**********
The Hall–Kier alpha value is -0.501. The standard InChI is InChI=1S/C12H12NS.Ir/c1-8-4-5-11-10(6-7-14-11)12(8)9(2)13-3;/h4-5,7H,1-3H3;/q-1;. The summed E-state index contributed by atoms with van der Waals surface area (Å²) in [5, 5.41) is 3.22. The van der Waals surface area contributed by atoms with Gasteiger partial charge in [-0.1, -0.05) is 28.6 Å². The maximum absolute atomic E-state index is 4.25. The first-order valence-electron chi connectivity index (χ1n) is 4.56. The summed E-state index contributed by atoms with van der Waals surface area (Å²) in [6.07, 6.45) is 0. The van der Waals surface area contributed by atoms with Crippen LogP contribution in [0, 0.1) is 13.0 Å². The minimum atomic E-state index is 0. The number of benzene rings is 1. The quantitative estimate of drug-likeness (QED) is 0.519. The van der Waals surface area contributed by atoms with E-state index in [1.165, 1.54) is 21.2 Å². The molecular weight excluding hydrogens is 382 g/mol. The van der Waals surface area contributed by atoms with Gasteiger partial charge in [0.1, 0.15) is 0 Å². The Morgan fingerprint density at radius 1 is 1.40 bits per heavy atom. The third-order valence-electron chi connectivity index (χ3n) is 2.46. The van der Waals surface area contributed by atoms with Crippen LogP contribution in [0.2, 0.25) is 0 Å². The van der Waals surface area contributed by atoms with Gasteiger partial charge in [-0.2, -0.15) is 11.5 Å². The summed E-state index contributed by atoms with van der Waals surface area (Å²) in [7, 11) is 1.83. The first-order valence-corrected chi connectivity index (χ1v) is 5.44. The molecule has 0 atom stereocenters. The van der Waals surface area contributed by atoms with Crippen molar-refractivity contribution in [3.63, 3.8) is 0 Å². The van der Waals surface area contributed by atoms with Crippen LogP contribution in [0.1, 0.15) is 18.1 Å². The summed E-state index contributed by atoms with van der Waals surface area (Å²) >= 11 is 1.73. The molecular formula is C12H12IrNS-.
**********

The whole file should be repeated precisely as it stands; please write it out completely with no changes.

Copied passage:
The Hall–Kier alpha value is -0.501. The standard InChI is InChI=1S/C12H12NS.Ir/c1-8-4-5-11-10(6-7-14-11)12(8)9(2)13-3;/h4-5,7H,1-3H3;/q-1;. The summed E-state index contributed by atoms with van der Waals surface area (Å²) in [5, 5.41) is 3.22. The van der Waals surface area contributed by atoms with Gasteiger partial charge in [-0.1, -0.05) is 28.6 Å². The maximum absolute atomic E-state index is 4.25. The first-order valence-electron chi connectivity index (χ1n) is 4.56. The summed E-state index contributed by atoms with van der Waals surface area (Å²) in [6.07, 6.45) is 0. The van der Waals surface area contributed by atoms with Crippen LogP contribution in [0, 0.1) is 13.0 Å². The minimum atomic E-state index is 0. The number of benzene rings is 1. The quantitative estimate of drug-likeness (QED) is 0.519. The van der Waals surface area contributed by atoms with E-state index in [1.165, 1.54) is 21.2 Å². The molecular weight excluding hydrogens is 382 g/mol. The van der Waals surface area contributed by atoms with Gasteiger partial charge in [0.1, 0.15) is 0 Å². The Morgan fingerprint density at radius 1 is 1.40 bits per heavy atom. The third-order valence-electron chi connectivity index (χ3n) is 2.46. The van der Waals surface area contributed by atoms with Crippen LogP contribution in [0.2, 0.25) is 0 Å². The van der Waals surface area contributed by atoms with Gasteiger partial charge in [-0.2, -0.15) is 11.5 Å². The summed E-state index contributed by atoms with van der Waals surface area (Å²) in [7, 11) is 1.83. The first-order valence-corrected chi connectivity index (χ1v) is 5.44. The molecule has 0 atom stereocenters. The van der Waals surface area contributed by atoms with Crippen molar-refractivity contribution in [3.63, 3.8) is 0 Å². The van der Waals surface area contributed by atoms with Crippen LogP contribution in [0.1, 0.15) is 18.1 Å². The summed E-state index contributed by atoms with van der Waals surface area (Å²) >= 11 is 1.73. The molecular formula is C12H12IrNS-.